County Wicklow is known as “The Garden of Ireland”. It is home to the following magnificent horticultural wonders: Powerscourt Estate, Russborough, Mount Usher Gardens, Killruddery House and Gardens, and Avondale House and Forest Park. From May through July is the Wicklow Garden Festival. During the festival over fifty private gardens are available for public enjoyment. With their maturity and diversity, these gardens offer spectacular grandeur.
Powerscourt House, Gardens and Waterfall is located at the foot of the Wicklow Mountains. Richard Wingfield, the Viscount of Powerscourt, created the gardens in the 1740’s. Daniel Robertson further developed the gardens from 1843 to 1975. Powerscourt has the highest waterfall in Ireland. It also offers many garden attractions including formal gardens as well as landscaped walks comprised of over 200 varieties of trees, shrubs, flowers and plants. There is also a garden center, shops and a café on the property.
The Japanese Garden is located on the outskirts of Kildare Town in County Kildare. At the early part of the 20th Century, Lord Wavertree, owner of the property, hired a Japanese gardener Eida and his son Minora, to design the gardens. It includes a Zen rock garden, exotic plants, trees and bamboo.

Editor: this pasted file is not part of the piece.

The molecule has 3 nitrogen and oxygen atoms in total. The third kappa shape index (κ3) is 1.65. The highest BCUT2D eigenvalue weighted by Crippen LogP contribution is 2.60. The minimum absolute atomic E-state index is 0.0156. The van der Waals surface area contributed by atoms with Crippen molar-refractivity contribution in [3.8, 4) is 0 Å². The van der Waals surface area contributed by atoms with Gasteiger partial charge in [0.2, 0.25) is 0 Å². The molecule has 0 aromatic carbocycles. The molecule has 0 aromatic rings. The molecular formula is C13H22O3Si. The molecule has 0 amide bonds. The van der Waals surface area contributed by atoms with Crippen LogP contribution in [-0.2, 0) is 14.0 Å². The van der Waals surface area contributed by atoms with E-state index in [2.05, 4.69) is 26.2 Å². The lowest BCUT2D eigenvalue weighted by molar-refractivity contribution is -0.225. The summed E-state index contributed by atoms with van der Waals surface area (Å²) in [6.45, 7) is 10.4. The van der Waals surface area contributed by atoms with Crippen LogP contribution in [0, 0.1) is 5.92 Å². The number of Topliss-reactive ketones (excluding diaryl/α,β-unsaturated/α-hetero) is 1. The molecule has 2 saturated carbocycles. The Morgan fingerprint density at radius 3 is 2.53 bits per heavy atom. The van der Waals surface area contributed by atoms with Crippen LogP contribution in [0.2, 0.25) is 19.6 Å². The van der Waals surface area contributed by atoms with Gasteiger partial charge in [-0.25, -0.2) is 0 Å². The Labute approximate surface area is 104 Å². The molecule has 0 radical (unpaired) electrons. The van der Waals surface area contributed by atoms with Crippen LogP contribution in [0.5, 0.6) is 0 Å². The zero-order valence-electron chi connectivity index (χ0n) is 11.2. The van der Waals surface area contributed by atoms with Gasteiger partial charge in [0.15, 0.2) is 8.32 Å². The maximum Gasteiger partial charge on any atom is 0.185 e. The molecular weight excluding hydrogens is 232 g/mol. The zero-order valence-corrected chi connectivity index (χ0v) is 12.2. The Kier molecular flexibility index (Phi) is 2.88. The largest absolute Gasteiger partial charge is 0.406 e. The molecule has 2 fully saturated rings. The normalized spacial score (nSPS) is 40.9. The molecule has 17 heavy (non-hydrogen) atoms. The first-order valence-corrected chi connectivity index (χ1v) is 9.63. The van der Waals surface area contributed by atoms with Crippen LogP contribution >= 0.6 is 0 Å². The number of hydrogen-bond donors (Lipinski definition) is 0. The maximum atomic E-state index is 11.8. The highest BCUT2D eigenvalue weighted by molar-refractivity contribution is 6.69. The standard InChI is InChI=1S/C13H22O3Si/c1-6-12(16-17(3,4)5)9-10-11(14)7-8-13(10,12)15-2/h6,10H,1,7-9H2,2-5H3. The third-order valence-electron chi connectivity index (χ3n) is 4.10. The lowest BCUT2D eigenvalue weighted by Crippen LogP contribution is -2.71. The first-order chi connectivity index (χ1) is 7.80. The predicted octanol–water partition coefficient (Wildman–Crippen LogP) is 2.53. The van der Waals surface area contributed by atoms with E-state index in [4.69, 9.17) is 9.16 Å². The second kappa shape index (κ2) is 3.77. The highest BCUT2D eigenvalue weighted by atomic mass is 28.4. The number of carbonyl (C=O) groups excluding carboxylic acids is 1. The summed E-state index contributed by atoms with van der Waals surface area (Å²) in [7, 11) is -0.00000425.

Outside the town of Killarney lie Muckross House and Gardens in County Kerry. Muckross House is a magnificent Victorian mansion built in 1843. Horse drawn carriages can take you from the carpark to the mansion, about 1 mile, through beautiful tree lined pastures. The famed gardens are world-renowned. They are noted for the collection of rhododendrons and azaleas, a rock garden and the many walk ways along the shores of the lake.
The Victorian Gardens at Kylemore Abbey are located in Connemara, County Galway. A wealthy Englishman built it for his bride. After her sudden death, the property sat vacant. During WWII, the Benedictine Nuns purchased the estate. This is one of the most picturesque settings in Ireland. You may tour the country house now used as an international girl’s school and convent or the gardens and long walk ways through the woods. There is also a beautiful but rather steep climb up the mountain to a statue of Jesus, a smaller version of the one found in Rio de Janeiro. Once on top of the mountain, the panoramic views cannot be beat.
The National Trust operates the gardens at Mount Stewart in County Down, Northern Ireland. The gardens encompass 80 acres. It has a variety of different kinds of gardens and a vast array of plants.